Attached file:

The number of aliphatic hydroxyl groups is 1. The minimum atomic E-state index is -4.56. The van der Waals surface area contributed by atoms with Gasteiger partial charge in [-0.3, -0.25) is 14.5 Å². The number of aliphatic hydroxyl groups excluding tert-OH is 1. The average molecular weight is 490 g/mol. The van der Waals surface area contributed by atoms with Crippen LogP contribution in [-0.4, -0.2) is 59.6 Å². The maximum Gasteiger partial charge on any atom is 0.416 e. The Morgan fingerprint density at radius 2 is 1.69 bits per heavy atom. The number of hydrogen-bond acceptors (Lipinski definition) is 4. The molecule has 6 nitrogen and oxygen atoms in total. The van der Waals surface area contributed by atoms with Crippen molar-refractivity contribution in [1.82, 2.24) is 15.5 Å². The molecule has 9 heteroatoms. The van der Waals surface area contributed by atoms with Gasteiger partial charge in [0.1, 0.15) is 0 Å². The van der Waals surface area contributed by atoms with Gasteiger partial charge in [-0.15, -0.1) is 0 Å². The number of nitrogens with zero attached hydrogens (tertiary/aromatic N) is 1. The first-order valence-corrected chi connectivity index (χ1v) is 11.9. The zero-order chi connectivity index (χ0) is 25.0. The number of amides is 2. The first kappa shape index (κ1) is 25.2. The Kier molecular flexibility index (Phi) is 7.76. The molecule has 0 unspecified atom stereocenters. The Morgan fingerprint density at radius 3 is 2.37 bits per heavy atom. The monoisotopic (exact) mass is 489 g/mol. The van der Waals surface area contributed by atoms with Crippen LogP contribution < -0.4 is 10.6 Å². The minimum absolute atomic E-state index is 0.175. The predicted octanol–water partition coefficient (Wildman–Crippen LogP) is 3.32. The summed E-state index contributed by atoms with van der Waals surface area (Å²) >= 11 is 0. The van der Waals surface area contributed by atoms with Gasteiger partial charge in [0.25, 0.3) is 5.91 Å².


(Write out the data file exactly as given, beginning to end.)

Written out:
The number of aliphatic hydroxyl groups is 1. The minimum atomic E-state index is -4.56. The van der Waals surface area contributed by atoms with Gasteiger partial charge in [-0.3, -0.25) is 14.5 Å². The number of aliphatic hydroxyl groups excluding tert-OH is 1. The average molecular weight is 490 g/mol. The van der Waals surface area contributed by atoms with Crippen LogP contribution in [-0.4, -0.2) is 59.6 Å². The maximum Gasteiger partial charge on any atom is 0.416 e. The Morgan fingerprint density at radius 2 is 1.69 bits per heavy atom. The number of hydrogen-bond acceptors (Lipinski definition) is 4. The molecule has 6 nitrogen and oxygen atoms in total. The van der Waals surface area contributed by atoms with Crippen molar-refractivity contribution in [1.82, 2.24) is 15.5 Å². The molecule has 9 heteroatoms. The van der Waals surface area contributed by atoms with Gasteiger partial charge in [0.1, 0.15) is 0 Å². The van der Waals surface area contributed by atoms with Gasteiger partial charge in [-0.15, -0.1) is 0 Å². The number of nitrogens with zero attached hydrogens (tertiary/aromatic N) is 1. The first-order valence-corrected chi connectivity index (χ1v) is 11.9. The zero-order chi connectivity index (χ0) is 25.0. The number of amides is 2. The first kappa shape index (κ1) is 25.2. The Kier molecular flexibility index (Phi) is 7.76. The molecule has 0 unspecified atom stereocenters. The Morgan fingerprint density at radius 3 is 2.37 bits per heavy atom. The monoisotopic (exact) mass is 489 g/mol. The van der Waals surface area contributed by atoms with Crippen LogP contribution < -0.4 is 10.6 Å². The minimum absolute atomic E-state index is 0.175. The predicted octanol–water partition coefficient (Wildman–Crippen LogP) is 3.32. The summed E-state index contributed by atoms with van der Waals surface area (Å²) >= 11 is 0. The van der Waals surface area contributed by atoms with Gasteiger partial charge in [0.25, 0.3) is 5.91 Å².